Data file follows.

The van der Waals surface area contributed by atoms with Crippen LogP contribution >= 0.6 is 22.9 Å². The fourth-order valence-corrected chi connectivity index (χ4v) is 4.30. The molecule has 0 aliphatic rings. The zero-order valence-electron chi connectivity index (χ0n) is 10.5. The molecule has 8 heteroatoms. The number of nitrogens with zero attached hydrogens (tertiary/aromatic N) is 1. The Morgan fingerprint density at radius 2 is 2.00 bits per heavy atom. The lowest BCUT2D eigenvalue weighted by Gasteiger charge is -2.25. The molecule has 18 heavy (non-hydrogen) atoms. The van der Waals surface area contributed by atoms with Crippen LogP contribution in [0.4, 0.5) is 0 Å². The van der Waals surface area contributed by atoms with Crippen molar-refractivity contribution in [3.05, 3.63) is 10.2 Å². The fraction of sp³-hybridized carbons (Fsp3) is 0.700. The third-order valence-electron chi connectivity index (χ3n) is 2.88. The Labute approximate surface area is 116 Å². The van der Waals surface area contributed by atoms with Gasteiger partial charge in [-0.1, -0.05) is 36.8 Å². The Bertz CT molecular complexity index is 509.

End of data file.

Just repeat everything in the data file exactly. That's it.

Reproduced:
The van der Waals surface area contributed by atoms with Crippen LogP contribution >= 0.6 is 22.9 Å². The fourth-order valence-corrected chi connectivity index (χ4v) is 4.30. The molecule has 0 aliphatic rings. The zero-order valence-electron chi connectivity index (χ0n) is 10.5. The molecule has 8 heteroatoms. The number of nitrogens with zero attached hydrogens (tertiary/aromatic N) is 1. The Morgan fingerprint density at radius 2 is 2.00 bits per heavy atom. The lowest BCUT2D eigenvalue weighted by Gasteiger charge is -2.25. The molecule has 18 heavy (non-hydrogen) atoms. The van der Waals surface area contributed by atoms with Crippen LogP contribution in [0.4, 0.5) is 0 Å². The van der Waals surface area contributed by atoms with Crippen molar-refractivity contribution in [3.05, 3.63) is 10.2 Å². The fraction of sp³-hybridized carbons (Fsp3) is 0.700. The third-order valence-electron chi connectivity index (χ3n) is 2.88. The Labute approximate surface area is 116 Å². The van der Waals surface area contributed by atoms with Gasteiger partial charge in [-0.1, -0.05) is 36.8 Å². The Bertz CT molecular complexity index is 509.